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Saturday, 18 January 2020

Book Review: Whoever Fights Monsters by Robert K. Ressler

If you’re a fan of Mindhunter, then this is one you need to pick up, especially since Agent Tench in the show is actually based on Robert K Ressler! Incase it isn’t obvious, as is the premise of the show, Whoever Fights Monsters follows the beginning of criminal profiling and its introduction into the FBI. And it’s truly fascinating!

“Whoever fights monsters should see to it that in the process he does not become a monster.” (Nietzsche)
Tonnes of cases are covered, but special attention is given to some criminals, like John Wayne Gacy, Richard Chase, David Berkowitz, Charles Manson, as well as some lesser known cases. It’s very well-written, but as is the case with the majority of true crime books, can be quite dry. That didn’t stop me flipping through the pages though, as it was incredibly readable.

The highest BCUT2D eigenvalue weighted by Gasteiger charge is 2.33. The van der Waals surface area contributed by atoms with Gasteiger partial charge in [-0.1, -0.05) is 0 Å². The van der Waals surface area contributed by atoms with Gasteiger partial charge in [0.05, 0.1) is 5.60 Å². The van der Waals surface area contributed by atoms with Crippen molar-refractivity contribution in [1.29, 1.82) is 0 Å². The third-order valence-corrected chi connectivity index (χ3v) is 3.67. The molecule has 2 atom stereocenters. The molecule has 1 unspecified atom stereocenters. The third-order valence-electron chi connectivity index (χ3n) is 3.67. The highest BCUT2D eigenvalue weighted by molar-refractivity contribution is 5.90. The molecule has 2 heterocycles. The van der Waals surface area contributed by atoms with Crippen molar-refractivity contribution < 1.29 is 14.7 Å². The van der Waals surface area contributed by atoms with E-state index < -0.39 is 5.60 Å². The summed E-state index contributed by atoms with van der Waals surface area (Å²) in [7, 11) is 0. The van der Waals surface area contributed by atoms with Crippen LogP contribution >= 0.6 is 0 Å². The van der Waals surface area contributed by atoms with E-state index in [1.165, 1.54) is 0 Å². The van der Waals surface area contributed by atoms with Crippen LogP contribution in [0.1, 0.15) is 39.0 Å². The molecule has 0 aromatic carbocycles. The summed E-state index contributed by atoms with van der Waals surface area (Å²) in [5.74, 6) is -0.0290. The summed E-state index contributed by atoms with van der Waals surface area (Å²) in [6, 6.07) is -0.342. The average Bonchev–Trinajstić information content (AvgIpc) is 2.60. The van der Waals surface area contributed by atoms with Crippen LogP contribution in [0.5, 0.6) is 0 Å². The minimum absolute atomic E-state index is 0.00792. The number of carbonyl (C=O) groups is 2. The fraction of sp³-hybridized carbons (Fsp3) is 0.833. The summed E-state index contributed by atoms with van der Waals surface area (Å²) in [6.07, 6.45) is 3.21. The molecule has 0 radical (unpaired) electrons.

One of my main complaints about the Mindhunter book was how egocentric John Douglas came across, and even though Ressler contributed hugely to the way criminals are profiled today, he seems very humble in comparison. I wasn’t rolling my eyes every 5 seconds, let’s put it that way... There is also no new information past the 1990s, so it’s perhaps slightly outdated in some ways, but for a history of the introduction of criminal profiling, it’s solid.

Keeping this review relatively short as people are either into true crime or they’re not - but if you are, this is worth checking out! As with all true crime, there are graphic descriptions and disturbing scenes, so beware! 4 stars.

Johann
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Book Review: Doctor Sleep by Stephen King

A worthy sequel to The Shining, Doctor Sleep revisits Danny Torrance as an adult, where he has unfortunately inherited his father’s alcoholism, but also retains his ability to “shine”. He encounters a young girl named Abra, who needs his help to fight the vampiric cult, the True Knot.

“There came a time when you realised that moving on was pointless. That you took yourself with you wherever you went.”